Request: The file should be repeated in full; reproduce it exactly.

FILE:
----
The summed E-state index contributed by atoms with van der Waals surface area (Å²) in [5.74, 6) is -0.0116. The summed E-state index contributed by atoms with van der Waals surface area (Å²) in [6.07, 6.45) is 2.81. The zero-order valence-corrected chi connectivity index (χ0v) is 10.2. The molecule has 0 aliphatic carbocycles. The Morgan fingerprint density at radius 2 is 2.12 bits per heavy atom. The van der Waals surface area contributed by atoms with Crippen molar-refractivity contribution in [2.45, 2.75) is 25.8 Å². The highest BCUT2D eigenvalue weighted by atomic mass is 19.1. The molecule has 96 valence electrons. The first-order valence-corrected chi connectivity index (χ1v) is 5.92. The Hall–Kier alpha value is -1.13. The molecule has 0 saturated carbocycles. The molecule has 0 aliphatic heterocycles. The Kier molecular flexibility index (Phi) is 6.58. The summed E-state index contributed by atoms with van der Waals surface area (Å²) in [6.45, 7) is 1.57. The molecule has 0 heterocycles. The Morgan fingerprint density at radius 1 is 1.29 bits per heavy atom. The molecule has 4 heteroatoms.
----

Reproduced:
The summed E-state index contributed by atoms with van der Waals surface area (Å²) in [5.74, 6) is -0.0116. The summed E-state index contributed by atoms with van der Waals surface area (Å²) in [6.07, 6.45) is 2.81. The zero-order valence-corrected chi connectivity index (χ0v) is 10.2. The molecule has 0 aliphatic carbocycles. The Morgan fingerprint density at radius 2 is 2.12 bits per heavy atom. The van der Waals surface area contributed by atoms with Crippen molar-refractivity contribution in [2.45, 2.75) is 25.8 Å². The highest BCUT2D eigenvalue weighted by atomic mass is 19.1. The molecule has 96 valence electrons. The first-order valence-corrected chi connectivity index (χ1v) is 5.92. The Hall–Kier alpha value is -1.13. The molecule has 0 saturated carbocycles. The molecule has 0 aliphatic heterocycles. The Kier molecular flexibility index (Phi) is 6.58. The summed E-state index contributed by atoms with van der Waals surface area (Å²) in [6.45, 7) is 1.57. The molecule has 0 heterocycles. The Morgan fingerprint density at radius 1 is 1.29 bits per heavy atom. The molecule has 4 heteroatoms.